The Unbearable Lightness of Being
He didn’t want to.
He had written poetry, plays, and several books. Even worked in a beer factory, under duress. He wasn’t a politician.
On the other hand, he had been in jail multiple times because of “political activity.” Many years in jail, for his writings. He would hide them in all kinds of places: even in plain view, as plays. You know, in that double meaning or even triple — in that abstract metaphoric way. Pushing the limits — against the banal evil. They would catch on occasionally — back to jail.
1989. Into the Theatre of the Absurd. Reality — There were challenges of governing a nascent democracy, when things mattered. No jails to be had, except, maybe, the jail of power. With the breakup of the Warsaw Pact, the Soviet Union finally disappeared in two years time. That banal Communist bureaucracy crumbled.
“In this postmodern world, cultural conflicts are becoming more dangerous than any time in history. A new model of coexistence is needed, based on man’s transcending himself.”
He didn’t want to. He knew. But he was elected to do…
Bhaya-gati is the worst of all.
She demanded of her future husband: “I only ask one thing, that should my people need me, you would help me to do my duty by them.”
And they and her mother did need her, so she went back… and was put under house arrest because of her political activism.
She was offered her freedom, if she left… But she is a Diplomatic Contender, and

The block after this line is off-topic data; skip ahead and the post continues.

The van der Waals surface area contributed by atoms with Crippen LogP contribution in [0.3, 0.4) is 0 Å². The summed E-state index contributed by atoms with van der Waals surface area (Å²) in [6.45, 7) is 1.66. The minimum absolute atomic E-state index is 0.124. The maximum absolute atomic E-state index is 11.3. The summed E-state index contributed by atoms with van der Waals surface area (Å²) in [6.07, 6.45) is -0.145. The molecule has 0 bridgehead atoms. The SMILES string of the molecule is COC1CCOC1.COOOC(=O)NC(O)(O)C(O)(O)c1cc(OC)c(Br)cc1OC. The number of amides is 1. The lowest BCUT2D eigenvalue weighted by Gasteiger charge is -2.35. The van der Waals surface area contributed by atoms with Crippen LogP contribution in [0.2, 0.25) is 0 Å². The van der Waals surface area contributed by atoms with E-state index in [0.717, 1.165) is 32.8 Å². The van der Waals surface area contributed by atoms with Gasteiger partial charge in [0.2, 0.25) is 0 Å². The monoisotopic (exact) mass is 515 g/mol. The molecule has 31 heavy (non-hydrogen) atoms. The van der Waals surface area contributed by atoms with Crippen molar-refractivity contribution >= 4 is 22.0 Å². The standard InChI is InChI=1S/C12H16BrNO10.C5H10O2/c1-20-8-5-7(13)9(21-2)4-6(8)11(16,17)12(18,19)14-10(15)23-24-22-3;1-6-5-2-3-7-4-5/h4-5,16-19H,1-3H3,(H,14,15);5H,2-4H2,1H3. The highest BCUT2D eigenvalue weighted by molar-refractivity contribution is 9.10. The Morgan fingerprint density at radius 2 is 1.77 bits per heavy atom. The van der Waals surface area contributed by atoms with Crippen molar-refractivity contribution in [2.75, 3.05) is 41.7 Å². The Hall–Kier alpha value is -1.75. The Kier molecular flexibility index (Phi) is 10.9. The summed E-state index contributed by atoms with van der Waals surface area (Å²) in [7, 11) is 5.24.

“… Contending entails competition. Thus to contend with another’s work one must hold one’s ground, hang onto one’s position, stick to one’s intention, tend to one’s business, stay the course, in a word, be tenacious. It is not so much that one is bent on overtaking or outdoing others, as it is having one’s way. Contenders will have their way if at all possible.” Personology, page 77.
She would not leave…
She has had a quite interesting journey in her life so far. A privileged and mostly ignored daughter of one of the most famous actors and a suicidal mother, she grew up not knowing herself. This is a tragic situation for an Idealist, for she hid her excessive Idealist’s guilt and naivety with eating disorders and marrying three times. But, she slowly kept trying to understand herself, as Idealists are wont to do, finally doing so after 60 years. One of the most intriguing parts of this search was it took the frantic and opulent life of Ted Turner, an extremely extroverted and peripatetic Artisan, to make her finally need to say *stop* — “slow down” and then take a good look at herself. It took her almost a lifetime to find her voice and calling: teaching women’s issues — teaching the stuff — Jane Fonda actually experienced and conquered — rather than the political knowledge that she naively tried to pass off as her own, using her fame, and Idealist credulity, as an activist in her younger, reluctant-phony, days.